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Retail price: $27.50
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Everyone has at one point or another lost something. Nothing quite matches that frantic feeling of scouring through your couch, nightstand, or car for something that was there just a moment ago. What if you could find your lost stuff easily and precisely with your smartphone? An entire industry has sprung into action for this very scenario and several device makers, including Tile and Samsung, have created smart tags for help locating things. Apple saw a market ripe for entry and dove in headfirst with its AirTags. Find out if they beat the competition in the Android Authority Apple AirTag review.
Updated, April 2022: Added the latest information about Apple’s attempts to prevent malicious use of AirTags.
What you need to know about the Apple AirTag
- Apple AirTag (1-pack): $29/£29/€29
- Apple AirTag (4-pack): $99/£99/€99
Apple AirTags join similar trackers in the market, including Tile tags and Samsung Galaxy SmartTags. The idea is simple: attach the tag to something you often lose and then find it easily through an app on your phone. The catch is that AirTags only work with iPhones.
See also: Which iPhone is right for you?
AirTags are available in packs of one or four. The single tag costs $29 and the four-pack costs $99. The only color option is white with a silver backing. If you order directly from Apple, you can have the tags personalized via engraving. Third-party retailers such as Amazon and Best Buy don’t offer tag engraving. Of course, Apple also sells myriad accessories (think keychains) to otherwise personalize AirTags.
Just how easy are AirTags to use, and what about privacy? We answer these questions and more in our Apple AirTag review.
How’s the design?
Each Apple AirTag is about the size of three 50 cent pieces (32mm) stacked together. It’s smoother, of course, and sort of resembles a miniature flying saucer. It is made from hard white plastic on one side and chrome-like metal on the other side. The design is simple and elegant.
We’d call the materials and build quality solid. The tags are water-resistant (IP67), so they can be dropped in a puddle or otherwise splashed and not lose effectiveness. Replacing the inexpensive and easy-to-find CR2032 battery — which is rated to last a whole year — is as simple as rotating the chrome cap counter-clockwise to loosen the cover. You can also use this technique to silence an AirTag that won’t shut up.
The AirTag design is simple and elegant, but there's one major flaw.
There’s one major design flaw, however: there’s no way to attach the tags to anything directly without an additional accessory.
There’s no support for a keyring on the Apple AirTag, which means you have to use one of Apple’s pricey, optional keyring holders (which start at $29 and range to an eye-watering $449 for the Hermès offerings) to attach the tag to anything. This is a pure money grab from a company that already has more money than God. Thankfully, third-party companies are offering AirTag holders at more reasonable prices.
But still, you don’t make a thing to find other things and then not make it possible to attach it to those things. C’mon, Apple.
How do AirTags work?
Apple AirTags could not be easier to use. In fact, they might be too easy to use. Wake your iPhone, bring the tag near the iPhone, tap a couple of permissions buttons, and bingo they are instantly paired. It takes mere seconds to get AirTags up and running on your iPhone. Attach the tag to whatever you want to track, and you’re all set.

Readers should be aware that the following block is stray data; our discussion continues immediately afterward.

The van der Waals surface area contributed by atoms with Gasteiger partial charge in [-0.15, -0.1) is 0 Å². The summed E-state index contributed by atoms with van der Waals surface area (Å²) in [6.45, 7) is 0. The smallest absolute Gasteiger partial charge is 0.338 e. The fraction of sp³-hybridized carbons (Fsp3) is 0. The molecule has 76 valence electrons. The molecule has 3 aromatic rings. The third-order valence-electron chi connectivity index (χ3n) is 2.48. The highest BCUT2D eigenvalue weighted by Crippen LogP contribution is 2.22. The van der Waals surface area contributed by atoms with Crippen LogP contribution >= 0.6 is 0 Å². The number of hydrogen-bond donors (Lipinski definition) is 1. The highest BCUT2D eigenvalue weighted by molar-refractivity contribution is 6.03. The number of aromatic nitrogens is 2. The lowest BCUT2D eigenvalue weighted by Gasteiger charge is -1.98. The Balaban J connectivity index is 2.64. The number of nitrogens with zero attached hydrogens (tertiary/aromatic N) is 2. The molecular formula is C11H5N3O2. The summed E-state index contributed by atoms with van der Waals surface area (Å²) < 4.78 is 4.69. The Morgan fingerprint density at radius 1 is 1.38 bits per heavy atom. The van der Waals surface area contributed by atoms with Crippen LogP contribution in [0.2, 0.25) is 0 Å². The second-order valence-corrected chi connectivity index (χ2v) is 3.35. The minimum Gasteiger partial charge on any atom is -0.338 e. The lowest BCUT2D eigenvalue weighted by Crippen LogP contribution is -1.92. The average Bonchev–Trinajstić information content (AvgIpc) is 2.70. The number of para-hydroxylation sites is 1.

Location tracking is ridiculously precise. AirTags rely on multiple technologies to work. There’s Bluetooth, ultra-wideband, and Apple’s Find My network, which is created by the more-than-one-billion iOS devices out in the world.
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When you’re in your house, it’s the first two that allow for precision tracking. Using the Find My app, you can initiate a search for a lost item and it will emit an audible chirp. The chirp is loud enough (60dB) to hear in a quiet house, but you might miss it if the TV is on. Simply follow the sound to your item. We were able to find an AirTag hidden in various places around a house in just moments. We like that it works with Siri on your phone, Watch, iPad, or HomePod. Just say, “Hey, Siri, find my keys,” and Siri will automatically ping the associated AirTag, which will then begin emitting a sound.
If you have a newer iPhone (iPhone 11, 12, or 13 series), the Find My app will tell you if you’re getting warmer or colder as you wander around looking. Distance and direction to the object are displayed on the screen to guide you as you look. This extra bit of assistance helps if you can’t initially hear the AirTag beeping. AirTags don’t have a motor, so they won’t buzz, but your phone will offer haptic feedback to point you towards the tracker’s location.
If you’ve misplaced something by several miles, rather than several rooms, it’s the Find My network that helps you locate lost items. The AirTag will ping other iPhones or iPads in the area and report the location data to iCloud. Using the Find My app, you can then locate your item on a map. Apple says all the data here is anonymized. The iPhone owners in the vicinity of your lost AirTag won’t know they’re passing your data along to iCloud and won’t be able to see it. Only you can see the location details to retrieve the lost item.
Android phone owners are left out in the cold here.
Some bad news: there’s no Android support. Android phone owners are left out in the cold here, as AirTags are only compatible with Apple iPhones and iPads. Android users will have to rely on Tile or other tags; this is one of the biggest drawbacks of AirTags compared to Tile products.
What happens if your tag is well and truly lost? You can put the tag into Lost Mode. In Lost Mode, the tag can generate your contact information if/when scanned directly via NFC by an iPhone or Android phone. The finder can then contact you to arrange for its return.
What about privacy?
All smart tag devices share the same potential for abuse. To Apple’s credit, it has done more than Tile and Samsung to protect user privacy and prevent abuse. Still, AirTags aren’t perfect and there’s room for them to be misused in certain cases.